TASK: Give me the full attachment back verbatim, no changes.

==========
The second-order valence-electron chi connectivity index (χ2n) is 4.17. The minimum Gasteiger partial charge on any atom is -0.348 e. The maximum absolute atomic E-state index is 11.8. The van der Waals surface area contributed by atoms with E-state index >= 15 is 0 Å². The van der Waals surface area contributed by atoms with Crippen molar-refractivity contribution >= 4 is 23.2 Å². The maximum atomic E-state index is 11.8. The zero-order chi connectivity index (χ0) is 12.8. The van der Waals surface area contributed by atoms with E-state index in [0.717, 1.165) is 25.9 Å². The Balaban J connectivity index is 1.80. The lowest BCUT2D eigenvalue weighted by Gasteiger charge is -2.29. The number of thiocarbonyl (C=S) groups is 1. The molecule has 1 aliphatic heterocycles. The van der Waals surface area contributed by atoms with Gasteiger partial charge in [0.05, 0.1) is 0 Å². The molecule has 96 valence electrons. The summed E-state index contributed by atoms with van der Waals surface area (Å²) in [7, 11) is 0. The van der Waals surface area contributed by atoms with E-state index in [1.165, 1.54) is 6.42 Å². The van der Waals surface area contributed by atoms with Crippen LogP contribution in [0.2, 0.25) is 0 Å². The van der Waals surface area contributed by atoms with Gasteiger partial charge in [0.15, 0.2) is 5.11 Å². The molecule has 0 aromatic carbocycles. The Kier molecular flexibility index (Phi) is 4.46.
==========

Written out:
The second-order valence-electron chi connectivity index (χ2n) is 4.17. The minimum Gasteiger partial charge on any atom is -0.348 e. The maximum absolute atomic E-state index is 11.8. The van der Waals surface area contributed by atoms with E-state index >= 15 is 0 Å². The van der Waals surface area contributed by atoms with Crippen molar-refractivity contribution >= 4 is 23.2 Å². The maximum atomic E-state index is 11.8. The zero-order chi connectivity index (χ0) is 12.8. The van der Waals surface area contributed by atoms with E-state index in [0.717, 1.165) is 25.9 Å². The Balaban J connectivity index is 1.80. The lowest BCUT2D eigenvalue weighted by Gasteiger charge is -2.29. The number of thiocarbonyl (C=S) groups is 1. The molecule has 1 aliphatic heterocycles. The van der Waals surface area contributed by atoms with Gasteiger partial charge in [0.05, 0.1) is 0 Å². The molecule has 96 valence electrons. The summed E-state index contributed by atoms with van der Waals surface area (Å²) in [7, 11) is 0. The van der Waals surface area contributed by atoms with E-state index in [1.165, 1.54) is 6.42 Å². The van der Waals surface area contributed by atoms with Crippen LogP contribution in [0.2, 0.25) is 0 Å². The van der Waals surface area contributed by atoms with Gasteiger partial charge in [0.15, 0.2) is 5.11 Å². The molecule has 0 aromatic carbocycles. The Kier molecular flexibility index (Phi) is 4.46.